On the Trail of le Tour de France: 5 Sights to See on the Route
The world’s premier cycling event, the Tour de France, visits some of the most iconic places and landmark locations in France. Like any good advert, the race shows off the best the country has to offer you. The annual bike race runs for three weeks finishing in Paris every year, but if you think watching almost 200 bicycles career through lush countryside or along the cobbled streets of the Champs Elysées isn’t your idea of fun, maybe sampling some of France’s finest attractions along the route is. France is a fantastic destination filled with welcoming Hosts who can transform your travels into a cambio experience you won’t forget.
Along with our handy guide to the host cities of the UEFA European Championships (also held in France), we’ve provided you with some ideas for a French GoCambio trip. Marvel at the wonderful sights and scenery this historic race soaks in!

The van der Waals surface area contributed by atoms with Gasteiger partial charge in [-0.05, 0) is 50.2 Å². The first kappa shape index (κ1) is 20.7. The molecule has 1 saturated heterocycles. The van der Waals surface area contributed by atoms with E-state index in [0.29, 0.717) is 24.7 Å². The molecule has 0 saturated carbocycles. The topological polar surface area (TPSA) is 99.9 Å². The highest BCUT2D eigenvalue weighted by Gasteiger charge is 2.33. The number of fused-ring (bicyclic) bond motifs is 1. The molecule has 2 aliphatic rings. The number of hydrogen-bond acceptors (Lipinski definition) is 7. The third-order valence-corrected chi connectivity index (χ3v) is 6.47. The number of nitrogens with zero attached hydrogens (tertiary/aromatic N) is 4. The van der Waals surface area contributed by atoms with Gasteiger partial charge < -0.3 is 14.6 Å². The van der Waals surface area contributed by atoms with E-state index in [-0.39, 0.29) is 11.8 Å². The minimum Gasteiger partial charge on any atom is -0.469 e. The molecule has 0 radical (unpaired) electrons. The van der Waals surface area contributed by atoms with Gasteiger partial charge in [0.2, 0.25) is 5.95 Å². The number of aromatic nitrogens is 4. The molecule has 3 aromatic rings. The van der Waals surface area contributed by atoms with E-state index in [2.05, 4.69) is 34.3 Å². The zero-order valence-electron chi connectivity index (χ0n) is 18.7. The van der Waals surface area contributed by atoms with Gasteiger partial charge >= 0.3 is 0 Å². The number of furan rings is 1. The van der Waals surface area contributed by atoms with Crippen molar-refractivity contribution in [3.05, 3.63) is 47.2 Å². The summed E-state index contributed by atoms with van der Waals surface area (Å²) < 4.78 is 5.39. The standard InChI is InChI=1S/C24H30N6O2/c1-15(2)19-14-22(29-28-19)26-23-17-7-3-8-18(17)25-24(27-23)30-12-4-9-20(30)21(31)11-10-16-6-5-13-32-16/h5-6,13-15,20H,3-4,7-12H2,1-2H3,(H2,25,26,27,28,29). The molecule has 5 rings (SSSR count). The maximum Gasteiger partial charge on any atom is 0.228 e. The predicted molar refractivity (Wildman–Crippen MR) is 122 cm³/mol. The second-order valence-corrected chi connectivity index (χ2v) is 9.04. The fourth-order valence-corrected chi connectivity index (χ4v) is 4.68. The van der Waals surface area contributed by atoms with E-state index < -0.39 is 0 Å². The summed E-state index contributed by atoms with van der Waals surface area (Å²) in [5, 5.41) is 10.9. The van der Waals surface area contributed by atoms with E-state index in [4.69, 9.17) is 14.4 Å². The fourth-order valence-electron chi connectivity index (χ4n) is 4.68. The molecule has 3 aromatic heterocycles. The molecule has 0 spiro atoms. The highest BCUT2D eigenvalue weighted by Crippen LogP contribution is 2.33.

Located about a mile off the Normandy coast, Mont Saint-Michel is an island commune somehow still home to about 50 people. A mainstay in the history of the race, Mont Saint-Michel more recently was the finish point of Stage 11 in 2013 and home of the Grand Départ (first stage of the Tour de France) in 2016. This remarkable medieval city is preserved beautifully and was previously only accessible at low-tide, but a massive capital investment saw preservation works and a bridge installed, traversing the bay to the mainland. Interestingly, the original site was founded way back in 600 AD by an Irishman of all nationalities! When you visit the town, make sure to visit the gothic style abbey it’s built around. Defined by vaulted ceilings and tall, sharp features that symbolise pointing towards heaven, you will see tower of the abbey miles before you arrive at the beginning of the bridge. You can’t miss all the restaurants, shops and museums inside the walls either during your foray to one of France’s most unique tourist sites, attracting over a million tourists a year.